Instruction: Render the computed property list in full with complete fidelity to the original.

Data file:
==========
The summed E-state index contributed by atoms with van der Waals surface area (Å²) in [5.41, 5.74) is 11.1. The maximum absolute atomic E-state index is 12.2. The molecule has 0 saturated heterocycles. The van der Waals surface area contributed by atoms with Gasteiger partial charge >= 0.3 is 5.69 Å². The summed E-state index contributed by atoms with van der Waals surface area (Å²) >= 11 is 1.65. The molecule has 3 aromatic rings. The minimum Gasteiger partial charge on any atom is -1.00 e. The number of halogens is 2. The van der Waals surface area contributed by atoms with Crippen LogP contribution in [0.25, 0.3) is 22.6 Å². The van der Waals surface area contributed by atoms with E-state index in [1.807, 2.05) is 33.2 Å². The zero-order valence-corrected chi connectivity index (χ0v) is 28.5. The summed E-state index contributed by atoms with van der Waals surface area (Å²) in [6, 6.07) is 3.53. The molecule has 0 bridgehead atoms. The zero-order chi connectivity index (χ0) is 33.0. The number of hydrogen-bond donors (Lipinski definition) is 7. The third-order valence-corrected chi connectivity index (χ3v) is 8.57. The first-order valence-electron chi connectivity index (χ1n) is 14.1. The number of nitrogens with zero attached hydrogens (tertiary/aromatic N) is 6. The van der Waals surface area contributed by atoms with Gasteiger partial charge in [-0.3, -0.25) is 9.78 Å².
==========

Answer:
The summed E-state index contributed by atoms with van der Waals surface area (Å²) in [5.41, 5.74) is 11.1. The maximum absolute atomic E-state index is 12.2. The molecule has 0 saturated heterocycles. The van der Waals surface area contributed by atoms with Gasteiger partial charge >= 0.3 is 5.69 Å². The summed E-state index contributed by atoms with van der Waals surface area (Å²) >= 11 is 1.65. The molecule has 3 aromatic rings. The minimum Gasteiger partial charge on any atom is -1.00 e. The number of halogens is 2. The van der Waals surface area contributed by atoms with Crippen LogP contribution in [0.25, 0.3) is 22.6 Å². The van der Waals surface area contributed by atoms with E-state index in [1.807, 2.05) is 33.2 Å². The zero-order valence-corrected chi connectivity index (χ0v) is 28.5. The summed E-state index contributed by atoms with van der Waals surface area (Å²) in [6, 6.07) is 3.53. The molecule has 0 bridgehead atoms. The zero-order chi connectivity index (χ0) is 33.0. The number of hydrogen-bond donors (Lipinski definition) is 7. The third-order valence-corrected chi connectivity index (χ3v) is 8.57. The first-order valence-electron chi connectivity index (χ1n) is 14.1. The number of nitrogens with zero attached hydrogens (tertiary/aromatic N) is 6. The van der Waals surface area contributed by atoms with Gasteiger partial charge in [-0.3, -0.25) is 9.78 Å².